The 9 Food Safety Golden Rules for Restaurant Owners


We have all cringed as we read the news about Chipotle, The Chicken
and Rice Guys, and Jack in the Box and the food safety holes that they
have had to dig themselves out of. No restaurant owner wants to be in
that position.

According to the Center for Disease Control, approximately 48 million Americans experience foodborne infections each year, and 3,000 deaths occur annually.To learn more about food poisoning and common pathogens, read The Ultimate Guide to Dangerous Restaurant Food Poisoning Pathogens.

Since food safety is our specialty, we have put together the 9 food
safety golden rules designed to keep restaurant owners out of food
safety hot water.

1. Train Employees for Personal Cleanliness

When employees understand the importance of cleanliness to food
safety, you have crossed a big bridge towards eliminating cross
contamination. Employees should be trained to wash their hands between jobs according to the CDC handwashing criteria.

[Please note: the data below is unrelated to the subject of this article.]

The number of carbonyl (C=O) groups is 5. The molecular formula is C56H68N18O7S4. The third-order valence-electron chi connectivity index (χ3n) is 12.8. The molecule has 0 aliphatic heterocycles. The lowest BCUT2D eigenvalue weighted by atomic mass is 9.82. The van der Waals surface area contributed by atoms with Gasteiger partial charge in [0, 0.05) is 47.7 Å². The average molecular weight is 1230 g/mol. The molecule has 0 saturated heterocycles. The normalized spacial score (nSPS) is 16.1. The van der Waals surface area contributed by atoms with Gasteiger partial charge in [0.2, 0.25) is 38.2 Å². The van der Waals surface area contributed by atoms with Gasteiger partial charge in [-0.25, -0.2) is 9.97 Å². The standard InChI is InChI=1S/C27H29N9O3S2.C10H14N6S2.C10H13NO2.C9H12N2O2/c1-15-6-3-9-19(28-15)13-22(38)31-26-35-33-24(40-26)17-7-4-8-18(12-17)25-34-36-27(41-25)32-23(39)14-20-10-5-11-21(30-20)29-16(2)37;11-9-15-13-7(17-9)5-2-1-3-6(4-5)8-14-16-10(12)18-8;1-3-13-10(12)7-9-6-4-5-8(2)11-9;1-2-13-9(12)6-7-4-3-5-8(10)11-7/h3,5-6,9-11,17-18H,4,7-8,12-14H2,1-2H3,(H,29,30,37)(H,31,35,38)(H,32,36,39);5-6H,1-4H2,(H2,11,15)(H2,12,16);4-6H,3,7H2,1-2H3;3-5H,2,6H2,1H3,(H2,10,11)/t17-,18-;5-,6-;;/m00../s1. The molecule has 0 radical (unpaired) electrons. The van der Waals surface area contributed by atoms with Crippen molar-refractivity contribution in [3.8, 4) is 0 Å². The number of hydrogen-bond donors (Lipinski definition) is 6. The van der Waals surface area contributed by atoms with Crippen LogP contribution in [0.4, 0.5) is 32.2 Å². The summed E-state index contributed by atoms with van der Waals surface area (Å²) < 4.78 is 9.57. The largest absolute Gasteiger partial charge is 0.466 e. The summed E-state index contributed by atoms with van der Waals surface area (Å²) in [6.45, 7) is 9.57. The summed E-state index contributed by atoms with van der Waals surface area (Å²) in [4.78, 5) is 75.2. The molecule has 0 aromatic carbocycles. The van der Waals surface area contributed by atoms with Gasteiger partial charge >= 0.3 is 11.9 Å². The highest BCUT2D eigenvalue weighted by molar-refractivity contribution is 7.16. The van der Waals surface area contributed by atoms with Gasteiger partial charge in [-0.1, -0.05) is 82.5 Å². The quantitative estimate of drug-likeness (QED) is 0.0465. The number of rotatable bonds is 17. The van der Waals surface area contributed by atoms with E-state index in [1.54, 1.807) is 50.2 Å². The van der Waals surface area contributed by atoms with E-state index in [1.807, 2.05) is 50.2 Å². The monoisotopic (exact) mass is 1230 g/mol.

Handwashing is so much more than a little soap and water. Proper
handwashing should take at least 20 seconds and involve hot
antibacterial soapy water followed by a thorough drying. Employees
should scrub their hands like a doctor going into surgery.

Hand washing should occur following:

  • Handling raw meat products
  • Touching trash or dirty dishes
  • Use of the bathroom
  • Smoke or vape breaks
  • Handling a phone
  • Eating
  • Sneezing, blowing your nose or coughing

2. Train Staff for Restaurant Cleanliness

Beyond personal cleanliness is the cleanliness of the actual
restaurant. It is easy to skip over tasks that ensure cleanliness when